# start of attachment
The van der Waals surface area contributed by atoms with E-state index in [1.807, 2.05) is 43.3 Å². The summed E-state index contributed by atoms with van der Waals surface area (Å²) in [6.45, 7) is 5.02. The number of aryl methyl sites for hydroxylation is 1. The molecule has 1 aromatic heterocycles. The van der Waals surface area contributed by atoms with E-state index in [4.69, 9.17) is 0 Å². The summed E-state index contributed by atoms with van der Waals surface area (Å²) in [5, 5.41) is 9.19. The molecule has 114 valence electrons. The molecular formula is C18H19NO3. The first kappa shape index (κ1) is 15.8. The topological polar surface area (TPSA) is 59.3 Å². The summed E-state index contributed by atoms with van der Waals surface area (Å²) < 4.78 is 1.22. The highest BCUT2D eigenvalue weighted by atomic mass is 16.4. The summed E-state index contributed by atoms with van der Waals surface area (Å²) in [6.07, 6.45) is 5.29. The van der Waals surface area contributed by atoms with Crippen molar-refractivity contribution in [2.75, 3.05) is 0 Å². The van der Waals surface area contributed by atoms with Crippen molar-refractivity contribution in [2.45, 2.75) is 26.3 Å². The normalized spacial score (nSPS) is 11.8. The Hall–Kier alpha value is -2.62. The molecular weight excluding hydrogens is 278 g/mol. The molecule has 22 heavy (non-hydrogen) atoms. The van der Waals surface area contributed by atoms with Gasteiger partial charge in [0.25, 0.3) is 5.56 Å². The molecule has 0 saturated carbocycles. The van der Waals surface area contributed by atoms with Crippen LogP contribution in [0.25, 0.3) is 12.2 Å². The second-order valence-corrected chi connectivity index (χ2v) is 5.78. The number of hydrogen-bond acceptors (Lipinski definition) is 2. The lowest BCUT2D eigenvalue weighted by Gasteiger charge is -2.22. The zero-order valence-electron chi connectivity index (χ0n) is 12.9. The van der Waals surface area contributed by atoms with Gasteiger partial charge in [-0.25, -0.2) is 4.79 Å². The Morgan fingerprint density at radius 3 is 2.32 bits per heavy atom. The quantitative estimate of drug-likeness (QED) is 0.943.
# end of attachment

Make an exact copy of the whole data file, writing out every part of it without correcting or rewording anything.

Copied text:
The van der Waals surface area contributed by atoms with E-state index in [1.807, 2.05) is 43.3 Å². The summed E-state index contributed by atoms with van der Waals surface area (Å²) in [6.45, 7) is 5.02. The number of aryl methyl sites for hydroxylation is 1. The molecule has 1 aromatic heterocycles. The van der Waals surface area contributed by atoms with E-state index in [4.69, 9.17) is 0 Å². The summed E-state index contributed by atoms with van der Waals surface area (Å²) in [5, 5.41) is 9.19. The molecule has 114 valence electrons. The molecular formula is C18H19NO3. The first kappa shape index (κ1) is 15.8. The topological polar surface area (TPSA) is 59.3 Å². The summed E-state index contributed by atoms with van der Waals surface area (Å²) < 4.78 is 1.22. The highest BCUT2D eigenvalue weighted by atomic mass is 16.4. The summed E-state index contributed by atoms with van der Waals surface area (Å²) in [6.07, 6.45) is 5.29. The van der Waals surface area contributed by atoms with Crippen molar-refractivity contribution in [2.75, 3.05) is 0 Å². The van der Waals surface area contributed by atoms with Crippen molar-refractivity contribution in [2.45, 2.75) is 26.3 Å². The normalized spacial score (nSPS) is 11.8. The Hall–Kier alpha value is -2.62. The molecular weight excluding hydrogens is 278 g/mol. The molecule has 22 heavy (non-hydrogen) atoms. The van der Waals surface area contributed by atoms with Gasteiger partial charge in [0.25, 0.3) is 5.56 Å². The molecule has 0 saturated carbocycles. The van der Waals surface area contributed by atoms with Crippen LogP contribution in [0.25, 0.3) is 12.2 Å². The second-order valence-corrected chi connectivity index (χ2v) is 5.78. The number of hydrogen-bond acceptors (Lipinski definition) is 2. The lowest BCUT2D eigenvalue weighted by Gasteiger charge is -2.22. The zero-order valence-electron chi connectivity index (χ0n) is 12.9. The van der Waals surface area contributed by atoms with Gasteiger partial charge in [-0.25, -0.2) is 4.79 Å². The Morgan fingerprint density at radius 3 is 2.32 bits per heavy atom. The quantitative estimate of drug-likeness (QED) is 0.943.